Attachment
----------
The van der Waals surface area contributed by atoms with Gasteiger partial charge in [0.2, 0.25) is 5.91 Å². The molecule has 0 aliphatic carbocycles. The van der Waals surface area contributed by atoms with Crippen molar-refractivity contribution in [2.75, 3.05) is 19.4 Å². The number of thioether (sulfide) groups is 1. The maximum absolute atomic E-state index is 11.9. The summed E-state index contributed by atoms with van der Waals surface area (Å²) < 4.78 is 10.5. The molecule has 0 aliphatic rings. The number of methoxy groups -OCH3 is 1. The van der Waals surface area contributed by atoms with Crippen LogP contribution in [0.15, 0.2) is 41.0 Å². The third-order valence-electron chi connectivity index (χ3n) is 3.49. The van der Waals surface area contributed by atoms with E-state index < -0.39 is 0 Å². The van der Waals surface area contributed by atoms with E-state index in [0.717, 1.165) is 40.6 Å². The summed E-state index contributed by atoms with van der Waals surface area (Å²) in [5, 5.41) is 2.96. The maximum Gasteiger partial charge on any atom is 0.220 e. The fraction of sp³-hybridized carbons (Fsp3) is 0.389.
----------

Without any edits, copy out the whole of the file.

The van der Waals surface area contributed by atoms with Gasteiger partial charge in [0.2, 0.25) is 5.91 Å². The molecule has 0 aliphatic carbocycles. The van der Waals surface area contributed by atoms with Crippen molar-refractivity contribution in [2.75, 3.05) is 19.4 Å². The number of thioether (sulfide) groups is 1. The maximum absolute atomic E-state index is 11.9. The summed E-state index contributed by atoms with van der Waals surface area (Å²) < 4.78 is 10.5. The molecule has 0 aliphatic rings. The number of methoxy groups -OCH3 is 1. The van der Waals surface area contributed by atoms with Crippen LogP contribution in [0.15, 0.2) is 41.0 Å². The third-order valence-electron chi connectivity index (χ3n) is 3.49. The van der Waals surface area contributed by atoms with E-state index < -0.39 is 0 Å². The van der Waals surface area contributed by atoms with E-state index in [0.717, 1.165) is 40.6 Å². The summed E-state index contributed by atoms with van der Waals surface area (Å²) in [5, 5.41) is 2.96. The maximum Gasteiger partial charge on any atom is 0.220 e. The fraction of sp³-hybridized carbons (Fsp3) is 0.389.